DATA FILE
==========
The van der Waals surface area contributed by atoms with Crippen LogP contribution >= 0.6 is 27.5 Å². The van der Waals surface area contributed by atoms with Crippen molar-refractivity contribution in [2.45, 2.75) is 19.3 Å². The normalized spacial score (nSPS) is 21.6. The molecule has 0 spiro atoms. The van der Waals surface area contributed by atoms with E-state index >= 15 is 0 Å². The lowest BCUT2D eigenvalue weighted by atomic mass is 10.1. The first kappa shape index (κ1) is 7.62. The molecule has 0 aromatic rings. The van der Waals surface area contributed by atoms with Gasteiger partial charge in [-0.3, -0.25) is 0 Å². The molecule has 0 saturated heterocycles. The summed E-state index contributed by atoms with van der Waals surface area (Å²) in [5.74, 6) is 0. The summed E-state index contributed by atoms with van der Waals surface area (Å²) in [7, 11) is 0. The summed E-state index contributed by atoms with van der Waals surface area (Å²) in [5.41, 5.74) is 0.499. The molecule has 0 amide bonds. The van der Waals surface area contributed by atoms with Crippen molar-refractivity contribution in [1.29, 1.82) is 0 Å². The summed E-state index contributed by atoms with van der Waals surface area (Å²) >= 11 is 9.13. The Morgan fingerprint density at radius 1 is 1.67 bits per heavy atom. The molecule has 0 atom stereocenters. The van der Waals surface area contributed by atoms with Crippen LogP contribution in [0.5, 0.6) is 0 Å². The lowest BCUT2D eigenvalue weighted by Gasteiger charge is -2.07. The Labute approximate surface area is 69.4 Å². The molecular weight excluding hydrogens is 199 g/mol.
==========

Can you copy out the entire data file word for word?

The van der Waals surface area contributed by atoms with Crippen LogP contribution >= 0.6 is 27.5 Å². The van der Waals surface area contributed by atoms with Crippen molar-refractivity contribution in [2.45, 2.75) is 19.3 Å². The normalized spacial score (nSPS) is 21.6. The molecule has 0 spiro atoms. The van der Waals surface area contributed by atoms with E-state index >= 15 is 0 Å². The lowest BCUT2D eigenvalue weighted by atomic mass is 10.1. The first kappa shape index (κ1) is 7.62. The molecule has 0 aromatic rings. The van der Waals surface area contributed by atoms with Gasteiger partial charge in [-0.3, -0.25) is 0 Å². The molecule has 0 saturated heterocycles. The summed E-state index contributed by atoms with van der Waals surface area (Å²) in [5.74, 6) is 0. The summed E-state index contributed by atoms with van der Waals surface area (Å²) in [7, 11) is 0. The summed E-state index contributed by atoms with van der Waals surface area (Å²) in [5.41, 5.74) is 0.499. The molecule has 0 amide bonds. The van der Waals surface area contributed by atoms with Crippen molar-refractivity contribution in [1.29, 1.82) is 0 Å². The summed E-state index contributed by atoms with van der Waals surface area (Å²) >= 11 is 9.13. The Morgan fingerprint density at radius 1 is 1.67 bits per heavy atom. The molecule has 0 atom stereocenters. The van der Waals surface area contributed by atoms with Crippen LogP contribution in [0.5, 0.6) is 0 Å². The lowest BCUT2D eigenvalue weighted by Gasteiger charge is -2.07. The Labute approximate surface area is 69.4 Å². The molecular weight excluding hydrogens is 199 g/mol.